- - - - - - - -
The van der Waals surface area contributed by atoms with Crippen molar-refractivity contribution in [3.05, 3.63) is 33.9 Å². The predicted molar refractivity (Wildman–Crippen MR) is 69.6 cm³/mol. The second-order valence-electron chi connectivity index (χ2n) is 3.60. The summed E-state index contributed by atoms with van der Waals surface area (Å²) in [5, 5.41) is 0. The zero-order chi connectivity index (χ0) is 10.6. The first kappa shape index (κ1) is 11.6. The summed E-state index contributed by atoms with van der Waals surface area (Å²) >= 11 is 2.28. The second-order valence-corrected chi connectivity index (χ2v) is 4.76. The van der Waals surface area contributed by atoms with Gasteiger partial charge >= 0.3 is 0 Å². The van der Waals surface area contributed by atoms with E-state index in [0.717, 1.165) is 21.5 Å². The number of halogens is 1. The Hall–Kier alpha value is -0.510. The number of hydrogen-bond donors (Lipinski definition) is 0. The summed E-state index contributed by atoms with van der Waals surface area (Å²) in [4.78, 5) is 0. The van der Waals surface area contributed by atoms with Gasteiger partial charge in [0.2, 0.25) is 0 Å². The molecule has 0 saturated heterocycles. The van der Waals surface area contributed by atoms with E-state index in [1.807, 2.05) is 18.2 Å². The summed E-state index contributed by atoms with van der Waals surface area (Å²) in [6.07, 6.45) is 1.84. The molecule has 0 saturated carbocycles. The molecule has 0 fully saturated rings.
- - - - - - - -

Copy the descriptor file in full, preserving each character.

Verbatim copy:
The van der Waals surface area contributed by atoms with Crippen molar-refractivity contribution in [3.05, 3.63) is 33.9 Å². The predicted molar refractivity (Wildman–Crippen MR) is 69.6 cm³/mol. The second-order valence-electron chi connectivity index (χ2n) is 3.60. The summed E-state index contributed by atoms with van der Waals surface area (Å²) in [5, 5.41) is 0. The zero-order chi connectivity index (χ0) is 10.6. The first kappa shape index (κ1) is 11.6. The summed E-state index contributed by atoms with van der Waals surface area (Å²) >= 11 is 2.28. The second-order valence-corrected chi connectivity index (χ2v) is 4.76. The van der Waals surface area contributed by atoms with Gasteiger partial charge >= 0.3 is 0 Å². The van der Waals surface area contributed by atoms with E-state index in [0.717, 1.165) is 21.5 Å². The number of halogens is 1. The Hall–Kier alpha value is -0.510. The number of hydrogen-bond donors (Lipinski definition) is 0. The summed E-state index contributed by atoms with van der Waals surface area (Å²) in [4.78, 5) is 0. The van der Waals surface area contributed by atoms with Gasteiger partial charge in [0.2, 0.25) is 0 Å². The molecule has 0 saturated heterocycles. The van der Waals surface area contributed by atoms with E-state index in [1.807, 2.05) is 18.2 Å². The summed E-state index contributed by atoms with van der Waals surface area (Å²) in [6.07, 6.45) is 1.84. The molecule has 0 saturated carbocycles. The molecule has 0 fully saturated rings.